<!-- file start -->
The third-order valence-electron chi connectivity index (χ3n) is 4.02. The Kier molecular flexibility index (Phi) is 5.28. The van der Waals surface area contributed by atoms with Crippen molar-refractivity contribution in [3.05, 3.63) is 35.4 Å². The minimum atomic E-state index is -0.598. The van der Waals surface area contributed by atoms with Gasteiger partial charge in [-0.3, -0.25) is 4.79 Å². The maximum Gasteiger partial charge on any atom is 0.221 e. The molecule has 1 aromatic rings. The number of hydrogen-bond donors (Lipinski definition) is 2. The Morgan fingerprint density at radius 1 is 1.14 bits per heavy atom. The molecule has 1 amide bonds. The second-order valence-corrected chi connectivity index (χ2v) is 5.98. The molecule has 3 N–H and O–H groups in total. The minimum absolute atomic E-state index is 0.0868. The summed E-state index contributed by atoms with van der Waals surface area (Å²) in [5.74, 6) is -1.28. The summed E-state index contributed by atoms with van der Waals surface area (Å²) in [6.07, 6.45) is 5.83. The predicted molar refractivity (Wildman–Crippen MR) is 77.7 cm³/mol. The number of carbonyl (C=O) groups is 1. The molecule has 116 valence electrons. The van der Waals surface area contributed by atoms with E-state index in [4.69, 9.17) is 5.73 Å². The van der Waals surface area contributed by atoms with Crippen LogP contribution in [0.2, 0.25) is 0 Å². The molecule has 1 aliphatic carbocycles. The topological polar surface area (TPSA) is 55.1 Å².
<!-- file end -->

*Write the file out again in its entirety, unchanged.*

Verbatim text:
The third-order valence-electron chi connectivity index (χ3n) is 4.02. The Kier molecular flexibility index (Phi) is 5.28. The van der Waals surface area contributed by atoms with Crippen molar-refractivity contribution in [3.05, 3.63) is 35.4 Å². The minimum atomic E-state index is -0.598. The van der Waals surface area contributed by atoms with Gasteiger partial charge in [-0.3, -0.25) is 4.79 Å². The maximum Gasteiger partial charge on any atom is 0.221 e. The molecule has 1 aromatic rings. The number of hydrogen-bond donors (Lipinski definition) is 2. The Morgan fingerprint density at radius 1 is 1.14 bits per heavy atom. The molecule has 1 amide bonds. The second-order valence-corrected chi connectivity index (χ2v) is 5.98. The molecule has 3 N–H and O–H groups in total. The minimum absolute atomic E-state index is 0.0868. The summed E-state index contributed by atoms with van der Waals surface area (Å²) in [5.74, 6) is -1.28. The summed E-state index contributed by atoms with van der Waals surface area (Å²) in [6.07, 6.45) is 5.83. The predicted molar refractivity (Wildman–Crippen MR) is 77.7 cm³/mol. The number of carbonyl (C=O) groups is 1. The molecule has 116 valence electrons. The van der Waals surface area contributed by atoms with E-state index in [4.69, 9.17) is 5.73 Å². The van der Waals surface area contributed by atoms with Crippen LogP contribution in [0.2, 0.25) is 0 Å². The molecule has 1 aliphatic carbocycles. The topological polar surface area (TPSA) is 55.1 Å².